Other things:

  • Obviously I missed a ton of the jokes and references in the dialogues, but the subtitles were pretty sparky, occasionally even providing cultural translation, like "Clint Eastwood" for "Vinod Khanna."(Interestingly, "Chunkey Pandey" was not translated, and I'd think a person who watches this movie who doens't know who Vinod Khanna is is even less likely to know who Chukey Pandey is, so I'm not sure what's going on with that. Sometimes they said "star" for "Shahrukh" and others just did it literally as "Shahrukh." Somebody should do a list on all the ways "Shahrukh Khan" gets translated in subtitles - off the top of my head I'm remembering "Brad Pitt" in Bluffmaster.)
  • When Dr. Handa and Lucky meet on the plane, he asks Lucky "Are you from the film line?" and Lucky says "No." More meta? Tongue in cheek? Or Abhay Deol disavowing his heritage and nodding to his slightly offbeat body of work thus far?
  • The repeated return to the song about Jugni (and many thanks to Shweta for explaining those songs!). I wish I'd paid attention to when it was used, if it was always during a theft. The music and audio generally were fantastic; I especially loved the chimes (and maybe even glockenspiel! thanks D4K!) that hinted at a fairy tale feeling here and there. When characters were ouside, it sounded like they were outside. When a busy street was out the cafĂ© window, you heard the honking and spoons clanking against cups. And the moments the sound disappeared - when Lucky takes Sonal driving and skidding around in the car he claims to have bought and the film slows down as her hair floats in the wind - you could tell you were in somebody's head instead of in reality. Side point: there are a lot of bird noises throughout the movie, including the little female voice refrain in the "Jugni" verses that the subtitles translated as "tweet tweet." (I hope the subtitles are accurate, or there goes my point.)
  • Lucky does seem to really like Sonal. I think he likes her feistiness, and somehow he trusts her, which he doesn't seem to be able to do with any of the other people who know what he does. Although I felt the loose ends at the finish of the movie were consistent with the feel of the story and personalities of the characters - and for once a movie merely stopping rather than properly ending seemed appropriate - the cheeseball part of me wanted to know if what I saw of Sonal and Lucky was real or in their imagination.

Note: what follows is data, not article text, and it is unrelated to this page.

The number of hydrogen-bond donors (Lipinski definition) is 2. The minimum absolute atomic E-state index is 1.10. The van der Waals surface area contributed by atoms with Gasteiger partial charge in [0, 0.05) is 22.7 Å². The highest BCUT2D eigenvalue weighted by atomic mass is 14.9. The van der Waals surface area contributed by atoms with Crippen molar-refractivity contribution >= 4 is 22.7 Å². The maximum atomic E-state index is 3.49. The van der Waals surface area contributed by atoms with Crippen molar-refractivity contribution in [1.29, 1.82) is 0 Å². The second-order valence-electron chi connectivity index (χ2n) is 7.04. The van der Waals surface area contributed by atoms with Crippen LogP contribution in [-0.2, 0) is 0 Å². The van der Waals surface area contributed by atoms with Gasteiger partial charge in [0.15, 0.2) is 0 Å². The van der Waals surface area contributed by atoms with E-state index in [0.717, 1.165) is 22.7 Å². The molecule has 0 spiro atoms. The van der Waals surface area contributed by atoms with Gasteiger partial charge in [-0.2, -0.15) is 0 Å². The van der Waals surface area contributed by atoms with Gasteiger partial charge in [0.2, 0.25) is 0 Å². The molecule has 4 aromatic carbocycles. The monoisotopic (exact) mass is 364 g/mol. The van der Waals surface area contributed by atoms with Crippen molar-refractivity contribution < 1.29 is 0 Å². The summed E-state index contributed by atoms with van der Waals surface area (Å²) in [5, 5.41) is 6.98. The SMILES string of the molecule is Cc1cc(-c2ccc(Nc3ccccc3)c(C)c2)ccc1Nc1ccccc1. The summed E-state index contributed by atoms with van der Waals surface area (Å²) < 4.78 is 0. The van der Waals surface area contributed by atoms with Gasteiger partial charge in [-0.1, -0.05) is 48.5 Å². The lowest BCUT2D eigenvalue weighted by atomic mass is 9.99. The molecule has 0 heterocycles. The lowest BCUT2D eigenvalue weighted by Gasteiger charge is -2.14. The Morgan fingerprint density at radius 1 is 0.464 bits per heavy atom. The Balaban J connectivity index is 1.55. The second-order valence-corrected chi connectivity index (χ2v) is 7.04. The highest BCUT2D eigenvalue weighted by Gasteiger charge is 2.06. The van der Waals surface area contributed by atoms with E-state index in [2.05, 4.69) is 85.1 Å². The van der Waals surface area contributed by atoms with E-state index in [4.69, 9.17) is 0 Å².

• Three Paresh Rawal caracters! I don't know if that casting was to show the differnet forms of evil (Bollyviewer) or father figures and obstacles (Jabberwock), or just that sometimes we run across the same basic annoyances or struggles in life over and over. No matter why he was used so much, I was grateful for his nuanced creation of three very distinct characters.
  • The rest of the cast was so fantastic. I want to see more of all of them, especially Manu Rishi (Bangali) and Richa Chadda (dancer Dolly).
I told myself that I couldn't add any pictures to this post, purely out of simple interest in trying to get to bed at a sensible hour, but I just can't do it. Here are two: one to summarize the whole movie, just the man with his stolen stuff unsure whether to trust whoever's at his door,

and one of my favorite little jokes in the movie, which came within the first few minutes, stealing my heart (and brain) right away.

14 comments:

Darshit said...

Gr8 analysis of the movie. Loved every bit of it. Also loved only two screencaps u captured. Fab.

moviemeh said...

Excellent and insightful post!

bawa said...

Very nicely-done and enormous review. Now shall have to see it.

Jugni is not only popular in Delhi, it is a traditional Punjabi folk-song about this girl Jugni who could really "kick-ass": stanzas have been since added, modernising Jugni's experiences.
One of the best Jugni versions is by Hazara Singh Ramta, here
http://www.youtube.com/watch?v=RoBdV0o-WeQ

(If you understand Punjabi Ramta is not to be missed, caustic lyrics poking fun at himself)